At the end of a long discussion, theCSO said,
"I consider myself a strict-constructionist anti-racist. I don't believe in discrimination on the basis of what is in your genes. However, I think sometimes we can quite reasonably discriminate on this basis of some cultural factors,"
I don't know how to respond to that. In some ways I like it as it gives a neat answer to the perinnial Chalicechick question "What is a properly anti-rascist approach to cultures that treat women badly?"
But I don't think it is a whole answer.
On the grounds that culture is changeable and arbitrary (and somewhat voluntary), it makes sense. We have (somewhat) changed our culture to be less racist/sexist, after all, at least some.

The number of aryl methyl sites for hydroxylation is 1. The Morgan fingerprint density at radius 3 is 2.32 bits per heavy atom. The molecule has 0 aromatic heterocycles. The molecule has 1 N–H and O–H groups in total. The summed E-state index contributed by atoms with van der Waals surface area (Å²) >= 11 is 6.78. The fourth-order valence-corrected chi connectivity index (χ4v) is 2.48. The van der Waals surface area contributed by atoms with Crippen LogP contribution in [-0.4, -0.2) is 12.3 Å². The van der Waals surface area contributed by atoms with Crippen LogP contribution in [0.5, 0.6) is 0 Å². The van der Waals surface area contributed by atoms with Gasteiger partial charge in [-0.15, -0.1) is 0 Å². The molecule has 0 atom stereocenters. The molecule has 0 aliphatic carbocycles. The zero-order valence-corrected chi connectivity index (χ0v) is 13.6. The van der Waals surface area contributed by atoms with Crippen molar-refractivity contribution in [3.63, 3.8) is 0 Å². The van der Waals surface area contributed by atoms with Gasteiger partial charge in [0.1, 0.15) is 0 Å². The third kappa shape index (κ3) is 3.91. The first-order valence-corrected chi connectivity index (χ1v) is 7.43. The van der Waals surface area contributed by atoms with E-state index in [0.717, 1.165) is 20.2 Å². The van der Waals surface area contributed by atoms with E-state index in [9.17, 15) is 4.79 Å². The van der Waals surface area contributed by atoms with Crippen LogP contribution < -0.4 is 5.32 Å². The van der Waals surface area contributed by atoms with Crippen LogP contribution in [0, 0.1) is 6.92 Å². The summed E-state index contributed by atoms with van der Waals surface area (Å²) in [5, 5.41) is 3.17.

I don't understand what the CSO said. I think there's a massive difference between how one treats a "culture" and how one treats an individual. Racism against cultures, if ONLY against cultures and not against individuals within them, is regrettable but not a serious moral evil, whereas racism against individuals is a huge moral evil. I don't consider it "racist" to think that the caste system associated with Hinduism is wrong, particularly in modern capitalist society. (For one thing, if that's racist, I'm a self-hating Hindu-raised person.) However, I would consider it racist for someone to judge Hinduism solely on practices that its mainstream leaders have abandoned, such as concerns about caste, sati, etc. I think it's wrong for someone to judge the value of Islam solely by Saudi law instead of by reading the Koran and looking at why some educated, working Western women convert to Islam. And this is the kind of racism (or as Said put it, Orientalism) that is too common today. I don't judge Catholicism solely by the extremely-bad-consequence-producing policy against condom use even in HIV-ravaged nations; Catholics (and others) shouldn't judge other religions or cultures by a few negative factors either.
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